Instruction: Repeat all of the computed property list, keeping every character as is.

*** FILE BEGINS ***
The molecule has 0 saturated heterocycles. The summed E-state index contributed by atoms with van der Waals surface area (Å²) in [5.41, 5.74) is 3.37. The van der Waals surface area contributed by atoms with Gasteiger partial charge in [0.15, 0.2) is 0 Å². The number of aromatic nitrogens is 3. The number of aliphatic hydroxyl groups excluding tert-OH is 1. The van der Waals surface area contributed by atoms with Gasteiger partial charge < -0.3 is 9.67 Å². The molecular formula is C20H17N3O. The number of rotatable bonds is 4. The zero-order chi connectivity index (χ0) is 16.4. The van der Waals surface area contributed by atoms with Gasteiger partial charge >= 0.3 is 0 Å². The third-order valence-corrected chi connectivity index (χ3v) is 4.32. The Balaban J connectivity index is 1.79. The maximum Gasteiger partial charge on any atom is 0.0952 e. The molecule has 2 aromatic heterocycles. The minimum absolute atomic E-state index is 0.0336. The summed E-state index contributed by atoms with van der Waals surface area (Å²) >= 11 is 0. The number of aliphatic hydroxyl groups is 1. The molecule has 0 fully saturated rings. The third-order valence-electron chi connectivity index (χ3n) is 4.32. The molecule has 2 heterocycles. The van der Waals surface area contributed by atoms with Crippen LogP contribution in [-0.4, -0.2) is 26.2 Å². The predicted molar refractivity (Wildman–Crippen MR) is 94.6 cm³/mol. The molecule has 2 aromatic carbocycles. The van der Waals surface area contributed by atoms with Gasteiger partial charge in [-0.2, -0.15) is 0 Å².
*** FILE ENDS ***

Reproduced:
The molecule has 0 saturated heterocycles. The summed E-state index contributed by atoms with van der Waals surface area (Å²) in [5.41, 5.74) is 3.37. The van der Waals surface area contributed by atoms with Gasteiger partial charge in [0.15, 0.2) is 0 Å². The number of aromatic nitrogens is 3. The number of aliphatic hydroxyl groups excluding tert-OH is 1. The van der Waals surface area contributed by atoms with Gasteiger partial charge < -0.3 is 9.67 Å². The molecular formula is C20H17N3O. The number of rotatable bonds is 4. The zero-order chi connectivity index (χ0) is 16.4. The van der Waals surface area contributed by atoms with Gasteiger partial charge >= 0.3 is 0 Å². The third-order valence-corrected chi connectivity index (χ3v) is 4.32. The Balaban J connectivity index is 1.79. The maximum Gasteiger partial charge on any atom is 0.0952 e. The molecule has 2 aromatic heterocycles. The minimum absolute atomic E-state index is 0.0336. The summed E-state index contributed by atoms with van der Waals surface area (Å²) >= 11 is 0. The number of aliphatic hydroxyl groups is 1. The molecule has 0 fully saturated rings. The third-order valence-electron chi connectivity index (χ3n) is 4.32. The molecule has 2 heterocycles. The van der Waals surface area contributed by atoms with Crippen LogP contribution in [-0.4, -0.2) is 26.2 Å². The predicted molar refractivity (Wildman–Crippen MR) is 94.6 cm³/mol. The molecule has 2 aromatic carbocycles. The van der Waals surface area contributed by atoms with Gasteiger partial charge in [-0.2, -0.15) is 0 Å².